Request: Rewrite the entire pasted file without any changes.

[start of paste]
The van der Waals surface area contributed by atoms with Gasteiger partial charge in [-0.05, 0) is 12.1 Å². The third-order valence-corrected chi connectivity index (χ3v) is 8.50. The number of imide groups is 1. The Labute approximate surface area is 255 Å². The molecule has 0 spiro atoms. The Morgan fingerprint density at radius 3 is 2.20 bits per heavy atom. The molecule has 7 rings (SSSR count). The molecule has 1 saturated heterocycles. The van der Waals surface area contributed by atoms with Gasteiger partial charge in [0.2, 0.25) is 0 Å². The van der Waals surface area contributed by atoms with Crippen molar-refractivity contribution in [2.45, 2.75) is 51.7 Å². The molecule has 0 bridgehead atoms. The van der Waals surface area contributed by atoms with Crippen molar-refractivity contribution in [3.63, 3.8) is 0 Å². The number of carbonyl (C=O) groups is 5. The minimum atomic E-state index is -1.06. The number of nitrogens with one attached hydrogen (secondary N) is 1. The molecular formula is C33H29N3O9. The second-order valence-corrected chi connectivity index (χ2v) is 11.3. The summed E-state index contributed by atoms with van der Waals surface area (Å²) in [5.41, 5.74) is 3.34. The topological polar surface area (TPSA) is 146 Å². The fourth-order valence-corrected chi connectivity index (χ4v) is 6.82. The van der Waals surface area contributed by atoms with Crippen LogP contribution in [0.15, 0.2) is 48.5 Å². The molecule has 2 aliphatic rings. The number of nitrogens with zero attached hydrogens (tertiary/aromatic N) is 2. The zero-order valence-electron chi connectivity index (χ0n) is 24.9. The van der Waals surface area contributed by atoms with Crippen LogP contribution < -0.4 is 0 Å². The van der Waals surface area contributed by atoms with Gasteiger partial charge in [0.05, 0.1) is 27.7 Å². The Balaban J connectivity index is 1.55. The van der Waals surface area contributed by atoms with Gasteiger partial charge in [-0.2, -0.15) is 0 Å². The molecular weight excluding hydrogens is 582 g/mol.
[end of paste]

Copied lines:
The van der Waals surface area contributed by atoms with Gasteiger partial charge in [-0.05, 0) is 12.1 Å². The third-order valence-corrected chi connectivity index (χ3v) is 8.50. The number of imide groups is 1. The Labute approximate surface area is 255 Å². The molecule has 0 spiro atoms. The Morgan fingerprint density at radius 3 is 2.20 bits per heavy atom. The molecule has 7 rings (SSSR count). The molecule has 1 saturated heterocycles. The van der Waals surface area contributed by atoms with Gasteiger partial charge in [0.2, 0.25) is 0 Å². The van der Waals surface area contributed by atoms with Crippen molar-refractivity contribution in [2.45, 2.75) is 51.7 Å². The molecule has 0 bridgehead atoms. The van der Waals surface area contributed by atoms with Crippen molar-refractivity contribution in [3.63, 3.8) is 0 Å². The number of carbonyl (C=O) groups is 5. The minimum atomic E-state index is -1.06. The number of nitrogens with one attached hydrogen (secondary N) is 1. The molecular formula is C33H29N3O9. The second-order valence-corrected chi connectivity index (χ2v) is 11.3. The summed E-state index contributed by atoms with van der Waals surface area (Å²) in [5.41, 5.74) is 3.34. The topological polar surface area (TPSA) is 146 Å². The fourth-order valence-corrected chi connectivity index (χ4v) is 6.82. The van der Waals surface area contributed by atoms with Crippen LogP contribution in [0.15, 0.2) is 48.5 Å². The molecule has 2 aliphatic rings. The number of nitrogens with zero attached hydrogens (tertiary/aromatic N) is 2. The zero-order valence-electron chi connectivity index (χ0n) is 24.9. The van der Waals surface area contributed by atoms with Crippen LogP contribution < -0.4 is 0 Å². The van der Waals surface area contributed by atoms with Gasteiger partial charge in [0.05, 0.1) is 27.7 Å². The Balaban J connectivity index is 1.55. The van der Waals surface area contributed by atoms with Gasteiger partial charge in [-0.2, -0.15) is 0 Å². The molecular weight excluding hydrogens is 582 g/mol.